by Danielle Ormshaw

The quick guide to the way computers work for desperate new coders

Photo courtesy of Pexels.

The sole purpose of your computer is to send and receive information in the form of numbers — one and zero.

When I first understood the weight of that concept, I became transfixed. How can we create such complex interactions from a series of ones and zeros?

I poured over computer science texts, and scoured the internet. I was struggling to understand how it all plugged together. This is the guide I wish I had found months ago, when I first started this journey.

Humans communicate using the decimal system

When humans want to communicate using numbers, they use the decimal system. The decimal system has ten digits (0–9), and humans interpret it based on the column those digits appear in. Consider the decimal number 148. When you read this example, you subconsciously follow the steps below:

Image courtesy of Danielle Ormshaw.
  1. Multiply the right-most number by 10^0.
  2. Multiply the middle number by 10^1.
  3. Multiply the left-most number by 10^2.
  4. Add the outputs from steps 1–3.

Using this system, you were able to extrapolate the correct meaning — one hundred and forty eight.

In the decimal system, we always multiply digits by 10 to the power of something. Every time we add a new column to the left-hand side of the table, that power must increase by one. In this way, we say that the decimal system has a base of 10. Simple enough?

Computers communicate using the binary system

When computers want to communicate, they use a similar system. The binary system has two digits (0,1), and we can break it down in the same manner as the decimal system. This time, instead of working with a base of 10, we are working with a base of 2.

Consider the binary number 110. When a computer interprets this binary code, it will follow the steps below:

Image courtesy of Danielle Ormshaw.
  1. Multiply the right-most number by 2^0.
  2. Multiply the middle number by 2^1.
  3. Multiply the left-most number by 2^2.
  4. Add the outputs from steps 1–3.

Again, every time we add a new column to the left-hand side of the table, we need to increase the power by one.

The internet is a physical system, designed to move information

We’ve learned how to use binary code to store information, but how does that work in practice?

The internet is like an Amazon delivery courier. Instead of shipping parcels back and forth, it ships bits. It doesn’t matter if you are sending a photo or a document — every piece of information on the internet is represented in bits. Each bit has a single binary value (zero or one), and eight bits come together to form a byte.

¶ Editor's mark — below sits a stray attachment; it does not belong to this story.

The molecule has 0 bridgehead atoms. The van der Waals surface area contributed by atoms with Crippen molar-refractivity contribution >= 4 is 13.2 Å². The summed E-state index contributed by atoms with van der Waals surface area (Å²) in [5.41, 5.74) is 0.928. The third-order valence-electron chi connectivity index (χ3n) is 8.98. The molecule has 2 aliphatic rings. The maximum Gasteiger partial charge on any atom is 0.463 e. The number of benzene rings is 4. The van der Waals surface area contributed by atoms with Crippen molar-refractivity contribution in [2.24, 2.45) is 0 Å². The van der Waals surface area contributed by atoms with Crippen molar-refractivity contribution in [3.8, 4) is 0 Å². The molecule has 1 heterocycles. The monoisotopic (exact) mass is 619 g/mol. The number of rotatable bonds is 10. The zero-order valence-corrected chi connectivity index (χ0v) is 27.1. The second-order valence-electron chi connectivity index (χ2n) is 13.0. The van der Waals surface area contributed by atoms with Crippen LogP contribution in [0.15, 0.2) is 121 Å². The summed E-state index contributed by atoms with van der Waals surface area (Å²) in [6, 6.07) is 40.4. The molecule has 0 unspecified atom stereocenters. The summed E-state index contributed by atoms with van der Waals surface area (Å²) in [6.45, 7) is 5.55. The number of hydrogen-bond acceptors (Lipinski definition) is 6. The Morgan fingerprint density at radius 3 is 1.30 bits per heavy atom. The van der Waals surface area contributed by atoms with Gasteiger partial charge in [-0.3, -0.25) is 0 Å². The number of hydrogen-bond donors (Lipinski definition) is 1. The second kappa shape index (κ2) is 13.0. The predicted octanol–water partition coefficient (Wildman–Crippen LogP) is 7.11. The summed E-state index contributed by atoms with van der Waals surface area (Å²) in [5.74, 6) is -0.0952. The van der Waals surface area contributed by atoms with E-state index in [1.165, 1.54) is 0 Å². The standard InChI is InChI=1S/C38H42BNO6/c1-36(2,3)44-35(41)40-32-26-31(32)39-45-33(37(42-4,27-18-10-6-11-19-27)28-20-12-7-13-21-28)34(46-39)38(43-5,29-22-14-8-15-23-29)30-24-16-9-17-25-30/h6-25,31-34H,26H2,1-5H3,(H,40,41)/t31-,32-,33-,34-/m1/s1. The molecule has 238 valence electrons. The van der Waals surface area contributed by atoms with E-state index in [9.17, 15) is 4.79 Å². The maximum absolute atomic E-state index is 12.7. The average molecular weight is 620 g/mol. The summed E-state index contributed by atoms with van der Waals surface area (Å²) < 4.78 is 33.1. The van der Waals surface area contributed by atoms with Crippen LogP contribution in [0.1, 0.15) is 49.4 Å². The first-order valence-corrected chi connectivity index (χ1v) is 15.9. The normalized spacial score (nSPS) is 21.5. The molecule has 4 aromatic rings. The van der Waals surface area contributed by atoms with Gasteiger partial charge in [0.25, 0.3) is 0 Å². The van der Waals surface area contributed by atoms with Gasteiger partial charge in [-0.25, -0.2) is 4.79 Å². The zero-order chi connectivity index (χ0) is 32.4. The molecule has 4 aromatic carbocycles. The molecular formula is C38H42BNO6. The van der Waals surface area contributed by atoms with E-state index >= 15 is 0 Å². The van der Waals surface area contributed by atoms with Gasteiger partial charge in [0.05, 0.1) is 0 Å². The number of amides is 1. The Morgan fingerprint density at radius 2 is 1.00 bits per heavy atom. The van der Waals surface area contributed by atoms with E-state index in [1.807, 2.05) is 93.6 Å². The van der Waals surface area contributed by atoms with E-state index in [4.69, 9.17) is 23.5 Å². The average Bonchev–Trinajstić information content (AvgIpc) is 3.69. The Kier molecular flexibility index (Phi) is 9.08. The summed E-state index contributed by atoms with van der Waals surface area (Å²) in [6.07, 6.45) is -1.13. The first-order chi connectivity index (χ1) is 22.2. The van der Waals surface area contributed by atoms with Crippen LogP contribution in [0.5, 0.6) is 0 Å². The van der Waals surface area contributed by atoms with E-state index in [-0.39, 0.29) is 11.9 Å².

Illustration courtesy of Danielle Ormshaw on Twitter.

When you download a file to your computer, you are likely to see a file size in the kilobyte or megabyte range. The kilobyte is one thousand bytes, and the megabyte is one million bytes.

The transmission of binary information can occur in one of three ways:

  1. Electric transmission.
  2. Fibre optic transmission.
  3. Wireless transmission.

Internet service providers (ISP) supply the physical infrastructure that supports these systems.

Every device connected to the internet has a unique address

When you order a parcel from Amazon, the courier will use your address to deliver to the correct place. The internet works in exactly the same way.

When we Google something, we send our request to a unique string of numbers, known as an IP address. These requests will include a multitude of bits and the IP address of the original device. This is like a “return address,” and the recipient can now understand where the request came from.

That said, when we want to visit Google, we don’t type a string of numbers into the browser. So, how do our computers know where to send each request?

The internet works via a series of protocols and checkpoints

The domain name system (DNS) converts human readable web addresses into numerical IP addresses. In the event that the DNS doesn’t know the address, it will engage a network of connected servers to find the answer.

Illustration courtesy of Danielle Ormshaw on Twitter.

When two devices communicate, they send information in packets. We often need to break information into multiple packets. Each one will contain bytes of the information and both the sending and receiving IP addresses.

Packets move through the network of devices by making use of a traffic management system. Routers track the paths that packets may take, and identify the “cheapest” route. The cheapest route is often defined as the path with the least congestion. When managing packets, routers may also consider non-technical factors, such as international politics.

Packets may take different routes through the network, and often arrive at their destination out of sequence. How does the network handle that?

The transmission control protocol (TCP) acts as an inventory check. If all packets are present, TCP sends an acknowledgement of receipt to the sending device. If not, TCP will “refuse to sign” for the delivery and will request all missing packets.

Illustration courtesy of Danielle Ormshaw.

In summary, the domain name server (DNS) translates human readable web addresses into an IP. Information is broken down, transported, and accepted in the form of packets. Packets contain binary information in the form of bits, and electric cables, fibre optic, and wireless networks send these bits between IP addresses.

What’s next?

If this post helped you understand the basics, please show your appreciation with a round of applause or by following me on Twitter. Happy coding!